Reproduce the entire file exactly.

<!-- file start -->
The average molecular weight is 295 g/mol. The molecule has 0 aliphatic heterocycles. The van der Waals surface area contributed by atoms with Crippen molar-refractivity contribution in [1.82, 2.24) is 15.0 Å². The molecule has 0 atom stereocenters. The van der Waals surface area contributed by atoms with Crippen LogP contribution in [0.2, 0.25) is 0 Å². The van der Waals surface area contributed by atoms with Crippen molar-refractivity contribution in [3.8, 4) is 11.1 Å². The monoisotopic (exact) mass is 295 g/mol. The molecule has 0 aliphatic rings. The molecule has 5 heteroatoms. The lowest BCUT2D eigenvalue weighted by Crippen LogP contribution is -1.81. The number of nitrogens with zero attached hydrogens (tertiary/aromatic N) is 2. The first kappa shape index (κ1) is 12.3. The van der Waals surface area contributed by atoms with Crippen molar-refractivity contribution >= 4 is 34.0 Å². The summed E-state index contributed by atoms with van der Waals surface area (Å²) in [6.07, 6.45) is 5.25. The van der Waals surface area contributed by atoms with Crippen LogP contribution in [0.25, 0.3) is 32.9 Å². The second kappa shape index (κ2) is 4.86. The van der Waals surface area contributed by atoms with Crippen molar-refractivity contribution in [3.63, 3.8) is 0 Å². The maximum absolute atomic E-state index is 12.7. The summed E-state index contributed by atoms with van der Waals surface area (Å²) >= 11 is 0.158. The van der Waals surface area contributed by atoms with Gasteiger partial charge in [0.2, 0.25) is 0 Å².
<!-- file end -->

The average molecular weight is 295 g/mol. The molecule has 0 aliphatic heterocycles. The van der Waals surface area contributed by atoms with Crippen molar-refractivity contribution in [1.82, 2.24) is 15.0 Å². The molecule has 0 atom stereocenters. The van der Waals surface area contributed by atoms with Crippen LogP contribution in [0.2, 0.25) is 0 Å². The van der Waals surface area contributed by atoms with Crippen molar-refractivity contribution in [3.8, 4) is 11.1 Å². The monoisotopic (exact) mass is 295 g/mol. The molecule has 0 aliphatic rings. The molecule has 5 heteroatoms. The lowest BCUT2D eigenvalue weighted by Crippen LogP contribution is -1.81. The number of nitrogens with zero attached hydrogens (tertiary/aromatic N) is 2. The first kappa shape index (κ1) is 12.3. The van der Waals surface area contributed by atoms with Crippen molar-refractivity contribution >= 4 is 34.0 Å². The summed E-state index contributed by atoms with van der Waals surface area (Å²) in [6.07, 6.45) is 5.25. The van der Waals surface area contributed by atoms with Crippen LogP contribution in [0.25, 0.3) is 32.9 Å². The second kappa shape index (κ2) is 4.86. The van der Waals surface area contributed by atoms with Crippen molar-refractivity contribution in [3.63, 3.8) is 0 Å². The maximum absolute atomic E-state index is 12.7. The summed E-state index contributed by atoms with van der Waals surface area (Å²) >= 11 is 0.158. The van der Waals surface area contributed by atoms with Gasteiger partial charge in [0.2, 0.25) is 0 Å².